SHUSTER: [Interrupts] Was it in Chicago?
LOWERY: Yes, uh-huh. And my sister and I were of course brought to church all the time…grew up in church. Sunday was for church. And I was kind of little (I was around seven, I think) and there was some kind of problem in the church, I don’t know what it was, and my mother had heard about Paul Rader and had heard about the Tabernacle and wanted to visit there and of course it was very convenient because their services…their Sunday school was at 2:00 in the afternoon and then their evening service started about 7:30 and we had time in between so (and you could still go to your own church in the morning)...so, the Sunday school started at 2 and the service started about 3:00 in the afternoon. Sunday school was an hour. And….
SHUSTER: So there was no morning service?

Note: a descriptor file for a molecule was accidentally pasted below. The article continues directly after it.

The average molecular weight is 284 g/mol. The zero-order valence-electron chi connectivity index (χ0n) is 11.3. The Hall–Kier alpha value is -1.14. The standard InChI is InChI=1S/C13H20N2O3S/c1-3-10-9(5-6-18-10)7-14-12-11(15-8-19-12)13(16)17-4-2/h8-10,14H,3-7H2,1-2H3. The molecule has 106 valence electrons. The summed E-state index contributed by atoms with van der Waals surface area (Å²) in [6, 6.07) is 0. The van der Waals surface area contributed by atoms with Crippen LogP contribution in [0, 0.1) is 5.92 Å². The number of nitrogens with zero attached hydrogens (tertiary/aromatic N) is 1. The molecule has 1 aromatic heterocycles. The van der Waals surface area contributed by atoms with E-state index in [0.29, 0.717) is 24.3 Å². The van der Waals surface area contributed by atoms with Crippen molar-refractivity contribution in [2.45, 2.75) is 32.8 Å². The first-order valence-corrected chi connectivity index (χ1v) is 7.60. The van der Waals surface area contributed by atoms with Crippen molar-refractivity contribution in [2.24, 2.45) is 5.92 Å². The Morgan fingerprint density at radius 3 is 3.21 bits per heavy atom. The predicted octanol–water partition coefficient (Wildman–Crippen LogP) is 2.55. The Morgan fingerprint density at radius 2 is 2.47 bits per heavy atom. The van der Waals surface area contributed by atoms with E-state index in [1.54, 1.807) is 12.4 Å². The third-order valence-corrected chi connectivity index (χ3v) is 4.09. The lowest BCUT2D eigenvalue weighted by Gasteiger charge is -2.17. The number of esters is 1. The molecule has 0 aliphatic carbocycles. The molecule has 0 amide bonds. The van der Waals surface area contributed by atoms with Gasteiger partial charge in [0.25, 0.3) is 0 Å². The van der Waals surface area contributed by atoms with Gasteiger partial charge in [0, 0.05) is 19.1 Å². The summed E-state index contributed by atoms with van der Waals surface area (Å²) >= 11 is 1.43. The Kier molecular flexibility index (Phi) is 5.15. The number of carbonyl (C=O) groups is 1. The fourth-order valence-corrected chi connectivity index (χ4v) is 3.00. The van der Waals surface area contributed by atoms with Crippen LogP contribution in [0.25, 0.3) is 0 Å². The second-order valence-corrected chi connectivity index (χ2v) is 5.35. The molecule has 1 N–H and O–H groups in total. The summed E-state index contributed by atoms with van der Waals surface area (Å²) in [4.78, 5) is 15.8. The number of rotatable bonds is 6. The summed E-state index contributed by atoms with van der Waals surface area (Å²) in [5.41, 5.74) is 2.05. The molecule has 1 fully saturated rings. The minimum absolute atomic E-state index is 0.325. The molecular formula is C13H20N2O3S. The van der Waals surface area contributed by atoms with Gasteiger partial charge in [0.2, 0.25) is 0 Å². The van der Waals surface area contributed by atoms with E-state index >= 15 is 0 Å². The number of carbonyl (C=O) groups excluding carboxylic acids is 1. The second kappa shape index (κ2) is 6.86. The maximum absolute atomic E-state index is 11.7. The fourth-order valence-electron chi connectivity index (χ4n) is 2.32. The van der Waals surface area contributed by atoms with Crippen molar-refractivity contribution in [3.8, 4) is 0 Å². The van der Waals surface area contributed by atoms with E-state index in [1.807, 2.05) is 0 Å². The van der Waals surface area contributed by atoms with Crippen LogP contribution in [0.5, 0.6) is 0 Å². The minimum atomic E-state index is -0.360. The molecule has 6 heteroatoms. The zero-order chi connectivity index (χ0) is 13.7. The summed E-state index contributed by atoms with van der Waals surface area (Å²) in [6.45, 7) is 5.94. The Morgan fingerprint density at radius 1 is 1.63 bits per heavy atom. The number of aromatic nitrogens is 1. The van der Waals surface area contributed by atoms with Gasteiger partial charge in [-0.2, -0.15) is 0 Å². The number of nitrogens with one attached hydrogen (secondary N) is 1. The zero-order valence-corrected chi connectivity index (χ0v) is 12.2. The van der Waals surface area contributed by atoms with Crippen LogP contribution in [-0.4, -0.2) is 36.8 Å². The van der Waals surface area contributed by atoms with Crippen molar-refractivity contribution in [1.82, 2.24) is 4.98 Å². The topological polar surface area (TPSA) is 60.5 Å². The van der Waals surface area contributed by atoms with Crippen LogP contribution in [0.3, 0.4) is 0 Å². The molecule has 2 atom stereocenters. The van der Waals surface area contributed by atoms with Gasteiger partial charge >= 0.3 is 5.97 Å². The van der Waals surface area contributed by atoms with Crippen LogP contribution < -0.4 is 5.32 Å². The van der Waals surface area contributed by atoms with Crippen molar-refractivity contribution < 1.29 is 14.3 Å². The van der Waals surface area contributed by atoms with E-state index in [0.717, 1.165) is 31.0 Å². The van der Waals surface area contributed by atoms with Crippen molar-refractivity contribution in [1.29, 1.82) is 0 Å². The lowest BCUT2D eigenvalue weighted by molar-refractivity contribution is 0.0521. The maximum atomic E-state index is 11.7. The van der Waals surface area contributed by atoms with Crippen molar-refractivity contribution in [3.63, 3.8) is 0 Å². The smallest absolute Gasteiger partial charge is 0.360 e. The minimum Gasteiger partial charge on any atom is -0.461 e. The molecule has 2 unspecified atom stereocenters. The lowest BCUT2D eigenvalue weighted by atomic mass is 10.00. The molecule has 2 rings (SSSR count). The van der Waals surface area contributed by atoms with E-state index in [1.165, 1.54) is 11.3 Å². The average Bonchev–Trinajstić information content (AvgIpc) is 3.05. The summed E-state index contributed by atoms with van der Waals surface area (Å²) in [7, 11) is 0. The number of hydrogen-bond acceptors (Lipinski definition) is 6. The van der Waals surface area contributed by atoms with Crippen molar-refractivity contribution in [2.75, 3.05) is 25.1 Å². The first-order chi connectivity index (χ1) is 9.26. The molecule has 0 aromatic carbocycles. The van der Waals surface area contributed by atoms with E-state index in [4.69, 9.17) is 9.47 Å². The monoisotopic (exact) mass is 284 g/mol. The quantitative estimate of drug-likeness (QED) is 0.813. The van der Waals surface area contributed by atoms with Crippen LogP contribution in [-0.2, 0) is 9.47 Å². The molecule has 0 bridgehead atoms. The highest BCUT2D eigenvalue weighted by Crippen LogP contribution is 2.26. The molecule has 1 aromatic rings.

LOWERY: No, no…no morning services. They did that deliberately so that people would not abandon their own churches and come to the Tabernacle. They…they wanted people to support their own churches but here was an evangelistic service and more and more people, I think, became withdrawn from their other churches because they were getting food at this place where they weren’t getting it in their other churches. So we (my folks), we had the usual problems during the Depression. We didn’t have a lot of money and whenever Mother had the extra car fare, why, we would go down to the Tabernacle. She’d pack a lunch and we would go down for Sunday school and stay through and then eat our lunch on the back benches, way in the back of the church, of the Tabernacle, and then stay for the evening service and then go home. We made a…a long day out of it. And gradually, because of the…the ministry of Paul Rader and…. He would…. He was great on preaching and prophecy and I can remember (oh, I must’ve been maybe nine years old at that time)…I remember him standing up on the pulpit and talking about how we would be able to have breakfast in New York and lunch in London and supper maybe in China and how fantastic that was. We just thought this was unheard of. But he talked about air travel and what we could do. [Clears throat] So we…we…we just…. Eventually my folks just dropped going to the church they had been going to and we just went to the Tabernacle then.